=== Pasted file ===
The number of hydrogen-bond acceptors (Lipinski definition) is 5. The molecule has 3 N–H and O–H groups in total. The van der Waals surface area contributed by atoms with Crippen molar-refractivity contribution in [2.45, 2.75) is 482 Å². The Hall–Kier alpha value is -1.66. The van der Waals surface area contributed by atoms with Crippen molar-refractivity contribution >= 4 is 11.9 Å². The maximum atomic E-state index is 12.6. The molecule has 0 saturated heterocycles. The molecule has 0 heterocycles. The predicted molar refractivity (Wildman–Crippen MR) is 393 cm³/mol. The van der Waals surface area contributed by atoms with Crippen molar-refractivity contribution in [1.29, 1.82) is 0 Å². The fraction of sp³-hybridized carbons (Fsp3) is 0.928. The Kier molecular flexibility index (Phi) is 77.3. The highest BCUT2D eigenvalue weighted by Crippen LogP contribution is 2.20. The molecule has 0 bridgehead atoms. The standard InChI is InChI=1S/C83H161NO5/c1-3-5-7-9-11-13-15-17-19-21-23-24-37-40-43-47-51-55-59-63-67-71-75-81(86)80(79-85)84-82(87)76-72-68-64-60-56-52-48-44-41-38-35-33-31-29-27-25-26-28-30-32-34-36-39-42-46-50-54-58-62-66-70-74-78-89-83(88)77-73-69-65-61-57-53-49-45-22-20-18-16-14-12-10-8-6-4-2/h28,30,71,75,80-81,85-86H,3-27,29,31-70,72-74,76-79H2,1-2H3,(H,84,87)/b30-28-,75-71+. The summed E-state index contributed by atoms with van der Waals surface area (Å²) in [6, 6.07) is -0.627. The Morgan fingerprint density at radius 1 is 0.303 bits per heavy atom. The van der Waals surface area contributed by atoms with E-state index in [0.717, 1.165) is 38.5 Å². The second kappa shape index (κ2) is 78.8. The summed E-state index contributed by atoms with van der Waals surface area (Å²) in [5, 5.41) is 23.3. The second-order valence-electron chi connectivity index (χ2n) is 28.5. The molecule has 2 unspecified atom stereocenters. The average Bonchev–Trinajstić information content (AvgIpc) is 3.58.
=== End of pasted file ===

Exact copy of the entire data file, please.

The number of hydrogen-bond acceptors (Lipinski definition) is 5. The molecule has 3 N–H and O–H groups in total. The van der Waals surface area contributed by atoms with Crippen molar-refractivity contribution in [2.45, 2.75) is 482 Å². The Hall–Kier alpha value is -1.66. The van der Waals surface area contributed by atoms with Crippen molar-refractivity contribution >= 4 is 11.9 Å². The maximum atomic E-state index is 12.6. The molecule has 0 saturated heterocycles. The molecule has 0 heterocycles. The predicted molar refractivity (Wildman–Crippen MR) is 393 cm³/mol. The van der Waals surface area contributed by atoms with Crippen molar-refractivity contribution in [1.29, 1.82) is 0 Å². The fraction of sp³-hybridized carbons (Fsp3) is 0.928. The Kier molecular flexibility index (Phi) is 77.3. The highest BCUT2D eigenvalue weighted by Crippen LogP contribution is 2.20. The molecule has 0 bridgehead atoms. The standard InChI is InChI=1S/C83H161NO5/c1-3-5-7-9-11-13-15-17-19-21-23-24-37-40-43-47-51-55-59-63-67-71-75-81(86)80(79-85)84-82(87)76-72-68-64-60-56-52-48-44-41-38-35-33-31-29-27-25-26-28-30-32-34-36-39-42-46-50-54-58-62-66-70-74-78-89-83(88)77-73-69-65-61-57-53-49-45-22-20-18-16-14-12-10-8-6-4-2/h28,30,71,75,80-81,85-86H,3-27,29,31-70,72-74,76-79H2,1-2H3,(H,84,87)/b30-28-,75-71+. The summed E-state index contributed by atoms with van der Waals surface area (Å²) in [6, 6.07) is -0.627. The Morgan fingerprint density at radius 1 is 0.303 bits per heavy atom. The van der Waals surface area contributed by atoms with E-state index in [0.717, 1.165) is 38.5 Å². The second kappa shape index (κ2) is 78.8. The summed E-state index contributed by atoms with van der Waals surface area (Å²) in [5, 5.41) is 23.3. The second-order valence-electron chi connectivity index (χ2n) is 28.5. The molecule has 2 unspecified atom stereocenters. The average Bonchev–Trinajstić information content (AvgIpc) is 3.58.